The Sidelined Wife(13)

By: Jennifer Peel

Every time I’d driven the last few days, I took a moment to laugh evilly in my head, or sometimes out loud if I was feeling particularly ticked. Which was pretty much all the time lately. For spite, I’d asked for Neil’s luxury sedan in the divorce. He loved this car. It was the kind of car that said he’d made it. Meanwhile I had been stuck driving our old minivan. Neil hated the van. It wasn’t my dream car either, but it was convenient to haul Cody and all his friends around, especially when they had gear with them. That car shouted domestic suburban bliss. That in and of itself was a good reason to let Neil inherit it. He shattered the illusion of domestic bliss I had constructed for our family. He deserved the car that propagated that lie. And I quite enjoyed the fine leather seats and sunroof of my new car. Not to mention the navigation system and fantastic sound system. Except I wasn’t playing classical music over it like Neil used to, unless classic rock counted.

I was surprised Neil hadn’t put up a fight to keep his car. But he had surprised me a lot over the last year. None of it good.

I pulled into the school parking lot and noticed there was still a lot of construction going on for the new addition. The added space was a long time coming and the reason school was starting two weeks late this year, the day after Labor Day. It caused a big brouhaha in the district. People were up in arms that school would run until mid-June this school year. I wasn’t fond of it either, but I had been watching my life fall apart, so it was small in comparison. Honestly, school starting later this year worked for me. Having the divorce finalized before Cody started school was a good thing. We both needed that closure.

It was a steamy end-of-August morning. Mother Nature had teased us last week with a few fall-like days, so the humidity felt especially sticky. I hated Cody practicing out in this kind of weather, but Cody assured me they took plenty of water breaks. The team had water available, but Cody was particular about his water bottles. He had the kind that kept water cool, no matter the temperature outside. And I was glad he still felt like he could call me. Besides, it gave me a good excuse to check on him.

The humidity was doing no favors for my naturally wavy hair I hadn’t really had time to do. All I got was some styling spray spritzed into it. It had taken me forever to unclog the spray bottle; I hadn’t used it in months. Not like it did any good, the weather was making my hair look like I had gotten a perm.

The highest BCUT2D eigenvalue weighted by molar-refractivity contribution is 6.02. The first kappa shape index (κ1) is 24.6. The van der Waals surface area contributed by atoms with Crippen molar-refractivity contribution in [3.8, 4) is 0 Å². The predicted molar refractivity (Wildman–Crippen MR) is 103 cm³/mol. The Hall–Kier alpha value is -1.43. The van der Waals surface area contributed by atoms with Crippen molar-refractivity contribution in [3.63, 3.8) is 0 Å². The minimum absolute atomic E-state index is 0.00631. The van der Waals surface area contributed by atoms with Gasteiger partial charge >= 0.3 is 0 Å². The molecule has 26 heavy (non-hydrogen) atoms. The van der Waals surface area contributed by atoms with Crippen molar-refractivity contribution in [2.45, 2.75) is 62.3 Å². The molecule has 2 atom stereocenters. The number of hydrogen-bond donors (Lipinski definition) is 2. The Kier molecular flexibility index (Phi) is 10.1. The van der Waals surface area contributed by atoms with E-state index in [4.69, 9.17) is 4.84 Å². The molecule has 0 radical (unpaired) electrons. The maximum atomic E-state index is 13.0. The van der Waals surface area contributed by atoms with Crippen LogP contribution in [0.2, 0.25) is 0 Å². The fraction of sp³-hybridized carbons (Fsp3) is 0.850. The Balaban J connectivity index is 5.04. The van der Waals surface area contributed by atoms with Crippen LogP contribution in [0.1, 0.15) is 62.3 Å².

I shuttled across the parking lot to the practice field situated well away from the school. With each step I felt my hair curling. I almost used Cody’s towel to wipe off the sweat dripping down into my bra. He probably wouldn’t have appreciated that. Even before I reached the field I could hear loud grunts and helmets colliding. Whistles blew and coaches raised their voices giving direction. I skirted the edge of the field near some bleachers. I didn’t want to interrupt or embarrass Cody. I could see him on the far end of the field practicing with the offensive coordinator and the other two quarterbacks.

I wrestled with what to do. Stay out in the sauna until some kind of break was called? Or pass Cody’s items off to one of the coaches on the sidelines? I zeroed in on Reed talking to a small group of assistants and coordinators. Oddly enough, when I focused on him he looked up and caught my eye. He tilted his head, probably wondering what I was doing there. It wasn’t like parents were invited to practice. Or maybe he couldn’t believe I would show my face in public after the show my family put on for him last night at my expense. Or perhaps he was remembering the forest on my knee where his hand had landed. I still thought his gesture was weird. I looked down at my longish legs that were smooth as a baby’s butt today.

When I tipped my head up I was surprised to see Reed walking my way, grinning. He was looking grown-up in his tan shorts and polo shirt monogrammed with the school name and Coach Cassidy written under it. Despite that, all I could see was the boy with a mischievous glint in his blue eyes.

On a second glance, maybe that boy had grown up to look like . . . what? Thinking it made me giggle inside. I had to press my lips together so that laugh didn’t escape, but the closer he got the harder it was to suppress. How did little Reed Cassidy grow up to look like one of those men that graced sports and celebrity magazines? I don’t know why I found that so funny. By the time he got to me a snicker escaped.